Efforts to rein in the problem of unsecured loans, such as credit card debt, appear to be paying off.
The number of such borrowers in dire straits - and the total amount they owe - has dropped sharply from two years ago.
In March, there were 14,000 borrowers who had racked up unsecured debt of more than 24 times their monthly income - with interest piling up. They owed $2.2 billion in total.
This is down from the 32,000 borrowers in February 2015 who had run up unsecured debt of more than 24 times their monthly income, according to the Monetary Authority of Singapore (MAS). At that point, these borrowers owed $4 billion - almost twice the current debt level for this group.
Unsecured debt includes debt on credit cards, overdraft facilities and personal loans for which there is no collateral. It usually attracts higher interest - upward of 24 per cent in the case of credit cards - and can get borrowers into trouble if the debt becomes too high.
MAS has been working with banks to make sure such debt does not become unsustainable. Schemes, including repayment assistance and debt consolidation, have been introduced to help borrowers reduce their debt burden. They also receive counselling.
Another initiative to help borrowers avoid the credit trap involves phasing in limits on the total amount of credit card and other unsecured debt they can hold. This effort began in June 2015, when the limit was 24 times the monthly income for three months in a row. From June 1 this year, the limit was cut to 18 times the monthly income. It will be further slashed to 12 times one's monthly income from June 1, 2019.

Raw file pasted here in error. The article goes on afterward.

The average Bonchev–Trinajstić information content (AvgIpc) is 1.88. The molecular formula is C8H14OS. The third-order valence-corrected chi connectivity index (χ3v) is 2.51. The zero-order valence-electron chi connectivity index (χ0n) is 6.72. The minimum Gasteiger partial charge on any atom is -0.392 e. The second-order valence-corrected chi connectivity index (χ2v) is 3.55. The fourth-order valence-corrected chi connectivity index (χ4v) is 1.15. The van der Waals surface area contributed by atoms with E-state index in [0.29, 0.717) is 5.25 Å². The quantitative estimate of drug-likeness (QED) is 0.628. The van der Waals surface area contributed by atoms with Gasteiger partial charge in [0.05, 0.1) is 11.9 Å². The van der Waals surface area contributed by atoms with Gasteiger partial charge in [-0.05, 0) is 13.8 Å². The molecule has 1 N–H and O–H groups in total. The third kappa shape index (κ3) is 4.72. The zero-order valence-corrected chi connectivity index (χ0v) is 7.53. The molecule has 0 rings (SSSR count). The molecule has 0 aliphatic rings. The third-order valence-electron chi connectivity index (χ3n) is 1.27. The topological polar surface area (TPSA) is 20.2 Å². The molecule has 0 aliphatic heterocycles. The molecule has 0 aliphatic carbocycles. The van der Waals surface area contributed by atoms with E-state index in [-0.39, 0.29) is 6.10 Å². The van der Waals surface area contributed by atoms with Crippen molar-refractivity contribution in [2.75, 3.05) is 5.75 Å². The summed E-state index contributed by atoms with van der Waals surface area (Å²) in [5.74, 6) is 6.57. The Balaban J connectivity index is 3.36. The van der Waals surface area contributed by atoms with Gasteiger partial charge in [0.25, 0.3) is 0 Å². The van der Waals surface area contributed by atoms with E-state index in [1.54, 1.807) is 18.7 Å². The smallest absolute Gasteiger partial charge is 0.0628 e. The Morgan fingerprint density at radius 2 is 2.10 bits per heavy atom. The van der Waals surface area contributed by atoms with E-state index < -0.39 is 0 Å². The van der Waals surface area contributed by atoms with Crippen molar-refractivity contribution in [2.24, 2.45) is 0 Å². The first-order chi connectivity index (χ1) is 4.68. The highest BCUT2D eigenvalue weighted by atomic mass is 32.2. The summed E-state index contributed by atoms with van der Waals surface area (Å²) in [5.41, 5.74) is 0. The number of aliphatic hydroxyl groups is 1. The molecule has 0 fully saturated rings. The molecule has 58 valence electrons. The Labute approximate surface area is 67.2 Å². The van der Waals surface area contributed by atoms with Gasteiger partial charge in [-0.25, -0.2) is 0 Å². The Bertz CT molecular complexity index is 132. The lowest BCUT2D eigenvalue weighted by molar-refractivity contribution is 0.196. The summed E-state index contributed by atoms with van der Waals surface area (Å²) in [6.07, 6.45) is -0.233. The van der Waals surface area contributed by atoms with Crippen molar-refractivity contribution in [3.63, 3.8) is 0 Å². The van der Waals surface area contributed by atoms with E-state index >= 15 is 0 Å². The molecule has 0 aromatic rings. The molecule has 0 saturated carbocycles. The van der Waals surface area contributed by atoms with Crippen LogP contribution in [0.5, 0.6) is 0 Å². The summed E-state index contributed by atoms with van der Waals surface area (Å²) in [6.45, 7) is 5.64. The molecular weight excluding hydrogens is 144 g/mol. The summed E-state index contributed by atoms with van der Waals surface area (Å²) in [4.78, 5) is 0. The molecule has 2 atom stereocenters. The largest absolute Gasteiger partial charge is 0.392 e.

The limit applies to interest-bearing balances on personal unsecured credit facilities. It excludes secured loans such as property and car loans as well as unsecured loans for business, medical spending and education.
Borrowers who exceed the prevailing 18 times borrowing limit can expect to get warning letters or text messages from their banks for three consecutive months, starting on June 1. Their unsecured credit facilities will be suspended by Aug 31 if their debt level remains above 18 times their monthly income by then.
This means they will be unable to charge purchases to their cards, issue cheques or draw money from their unsecured credit line. Nor can they apply for new facilities or higher credit limits.
Mr Matthias Dekan, head of customer value management at HSBC Bank (Singapore), said: "The progressive lowering of the borrowing limit is good for the market as it forces individuals to be more disciplined in their spending and in managing their debts."
The limits do not apply to borrowers with an annual income of at least $120,000 or with net personal assets exceeding $2 million.